Wheels, steam engines, and light bulbs
I believe that generative AI is the greatest technological disruption of our lifetimes. It is our wheel. Our steam engine. Our light bulb. It’s advancing so fast that GPT-4’s jaw-dropping capability will seem primitive in months, not years. And this mega disruption is happening amid great geopolitical volatility.
It’s never been more important for the C-suite to manage change well, and many leaders haven’t had to do it at such speed, scale, or with such consequence. But I encourage leaders to be bold. Audacious even. It’s essential to finding the most impactful way to use AI. That’s why it’s time to ask a critical question: How do we use generative AI now that we have it?
Hype, hope, and big contradictions
Today’s generative AI technology builds on decades of natural language processing and machine learning research and innovation. But history will look back on November 2022 as a milestone moment in the story2. It’s when OpenAI put a natural language processing chatbot into the hands of anyone with internet connectivity.
The pace of adoption was unprecedented. ChatGPT had 1 million users 5 days after its launch. It took Instagram 5 months, Facebook 10 months, Twitter 2 years, and Netflix 3.5 years to reach this threshold3. The irony? ChatGPT couldn’t report on its own incredible feat. The model’s knowledge cut off in September 2021.
The generative AI arms race among big tech companies and a sea of smaller disruptors has since gone into overdrive. Generative AI is the talk of popular media and tech luminaries. Bill Gates called it “the most important technology since the graphical user interface.”4 Google’s CEO Sundar Pichai told 60 Minutes that it “is more profound than the invention of fire or electricity.” At the same time, the “godfather of AI” Geoffrey Hinton left Google concerned that about the consequences of letting Pandora out of the box5.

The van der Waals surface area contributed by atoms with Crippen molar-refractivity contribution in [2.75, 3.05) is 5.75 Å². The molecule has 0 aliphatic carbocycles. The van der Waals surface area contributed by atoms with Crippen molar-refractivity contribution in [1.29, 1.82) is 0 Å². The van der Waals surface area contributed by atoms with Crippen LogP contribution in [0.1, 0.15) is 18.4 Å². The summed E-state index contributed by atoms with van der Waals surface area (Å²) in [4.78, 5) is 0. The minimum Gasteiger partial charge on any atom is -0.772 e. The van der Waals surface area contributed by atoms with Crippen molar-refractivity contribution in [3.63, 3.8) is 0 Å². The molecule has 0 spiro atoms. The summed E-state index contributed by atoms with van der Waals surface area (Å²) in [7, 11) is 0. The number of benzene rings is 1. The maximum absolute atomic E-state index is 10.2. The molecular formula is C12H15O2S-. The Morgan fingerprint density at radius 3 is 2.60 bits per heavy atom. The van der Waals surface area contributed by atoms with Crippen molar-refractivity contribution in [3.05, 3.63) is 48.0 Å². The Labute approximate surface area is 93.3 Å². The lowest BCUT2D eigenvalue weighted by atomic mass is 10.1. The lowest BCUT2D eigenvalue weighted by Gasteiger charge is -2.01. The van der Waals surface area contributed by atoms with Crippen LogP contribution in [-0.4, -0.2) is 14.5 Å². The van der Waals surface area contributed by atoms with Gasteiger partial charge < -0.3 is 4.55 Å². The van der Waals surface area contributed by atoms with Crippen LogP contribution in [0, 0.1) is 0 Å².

An extraordinary new power source
The C-suite wants clarity amid contradictions like these. They want to know if they’re watching yet another hype cycle that will fizzle out, or something profoundly different. They want to understand the existential impact that generative AI could have on their business. And they want insights into what it means for their existing technology and talent investments. Yet there aren’t definitive answers.
Think of generative AI as a new power source. It’s intellectual electricity that will change how we analyze information and develop insights from data. Like any power source, the value isn’t in the power itself. It’s in how it’s applied.
Like new power sources fueled the industrial revolutions, generative AI will fuel an intelligence revolution. One with exponential impact. But there’s a catch. Physicist Albert Bartlett argues that “Humans’ greatest shortcoming is the inability to understand the exponential function.” If you believe Bartlett, living through exponential change as we are today is essentially living through change that our brains can’t comprehend.
Generative AI is pushing leaders to look at all aspects of their business differently—industry dynamics, business models, operating models, competitors, and talent. It’s forcing them to make consequential decisions despite significant uncertainty. There’s one thing that the C-suite can be certain of: generative AI’s extraordinary power comes from what humans bring to it, from human-machine collaboration. And the promise is in how generative AI will augment the workforce.